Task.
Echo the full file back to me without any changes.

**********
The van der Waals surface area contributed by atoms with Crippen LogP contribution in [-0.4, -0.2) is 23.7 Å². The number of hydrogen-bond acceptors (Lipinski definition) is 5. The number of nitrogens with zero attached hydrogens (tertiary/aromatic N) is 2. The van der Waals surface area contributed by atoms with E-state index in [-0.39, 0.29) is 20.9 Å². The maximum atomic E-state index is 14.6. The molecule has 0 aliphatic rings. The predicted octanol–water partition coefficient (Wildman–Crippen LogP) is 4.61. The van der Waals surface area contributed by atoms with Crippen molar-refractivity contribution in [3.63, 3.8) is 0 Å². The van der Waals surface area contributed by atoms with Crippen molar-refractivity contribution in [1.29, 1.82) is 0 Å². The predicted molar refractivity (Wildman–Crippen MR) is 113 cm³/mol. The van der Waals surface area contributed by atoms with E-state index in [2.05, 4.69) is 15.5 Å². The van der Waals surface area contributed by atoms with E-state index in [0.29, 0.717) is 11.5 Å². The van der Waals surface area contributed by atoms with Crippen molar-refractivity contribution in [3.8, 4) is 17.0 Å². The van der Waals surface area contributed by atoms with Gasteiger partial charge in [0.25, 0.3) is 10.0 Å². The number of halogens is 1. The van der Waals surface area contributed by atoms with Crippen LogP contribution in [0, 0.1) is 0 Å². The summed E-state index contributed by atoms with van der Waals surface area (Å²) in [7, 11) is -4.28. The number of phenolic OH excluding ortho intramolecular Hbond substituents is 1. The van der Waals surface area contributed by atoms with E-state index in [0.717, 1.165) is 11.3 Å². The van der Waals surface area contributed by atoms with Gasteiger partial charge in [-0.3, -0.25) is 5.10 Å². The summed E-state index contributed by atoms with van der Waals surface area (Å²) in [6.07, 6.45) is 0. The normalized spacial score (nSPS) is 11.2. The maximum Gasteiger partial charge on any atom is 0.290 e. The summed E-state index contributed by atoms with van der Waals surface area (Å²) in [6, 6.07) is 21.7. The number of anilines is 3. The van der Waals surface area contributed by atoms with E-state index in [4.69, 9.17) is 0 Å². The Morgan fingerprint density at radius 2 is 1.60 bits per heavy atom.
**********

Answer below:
The van der Waals surface area contributed by atoms with Crippen LogP contribution in [-0.4, -0.2) is 23.7 Å². The number of hydrogen-bond acceptors (Lipinski definition) is 5. The number of nitrogens with zero attached hydrogens (tertiary/aromatic N) is 2. The van der Waals surface area contributed by atoms with E-state index in [-0.39, 0.29) is 20.9 Å². The maximum atomic E-state index is 14.6. The molecule has 0 aliphatic rings. The predicted octanol–water partition coefficient (Wildman–Crippen LogP) is 4.61. The van der Waals surface area contributed by atoms with Crippen molar-refractivity contribution in [3.63, 3.8) is 0 Å². The van der Waals surface area contributed by atoms with Crippen molar-refractivity contribution in [1.29, 1.82) is 0 Å². The predicted molar refractivity (Wildman–Crippen MR) is 113 cm³/mol. The van der Waals surface area contributed by atoms with E-state index in [2.05, 4.69) is 15.5 Å². The van der Waals surface area contributed by atoms with E-state index in [0.29, 0.717) is 11.5 Å². The van der Waals surface area contributed by atoms with Crippen molar-refractivity contribution in [3.8, 4) is 17.0 Å². The van der Waals surface area contributed by atoms with Gasteiger partial charge in [0.25, 0.3) is 10.0 Å². The number of halogens is 1. The van der Waals surface area contributed by atoms with Crippen LogP contribution in [0, 0.1) is 0 Å². The summed E-state index contributed by atoms with van der Waals surface area (Å²) in [7, 11) is -4.28. The number of phenolic OH excluding ortho intramolecular Hbond substituents is 1. The van der Waals surface area contributed by atoms with E-state index in [0.717, 1.165) is 11.3 Å². The van der Waals surface area contributed by atoms with Gasteiger partial charge in [-0.3, -0.25) is 5.10 Å². The summed E-state index contributed by atoms with van der Waals surface area (Å²) in [6.07, 6.45) is 0. The normalized spacial score (nSPS) is 11.2. The maximum Gasteiger partial charge on any atom is 0.290 e. The summed E-state index contributed by atoms with van der Waals surface area (Å²) in [6, 6.07) is 21.7. The number of anilines is 3. The van der Waals surface area contributed by atoms with E-state index in [4.69, 9.17) is 0 Å². The Morgan fingerprint density at radius 2 is 1.60 bits per heavy atom.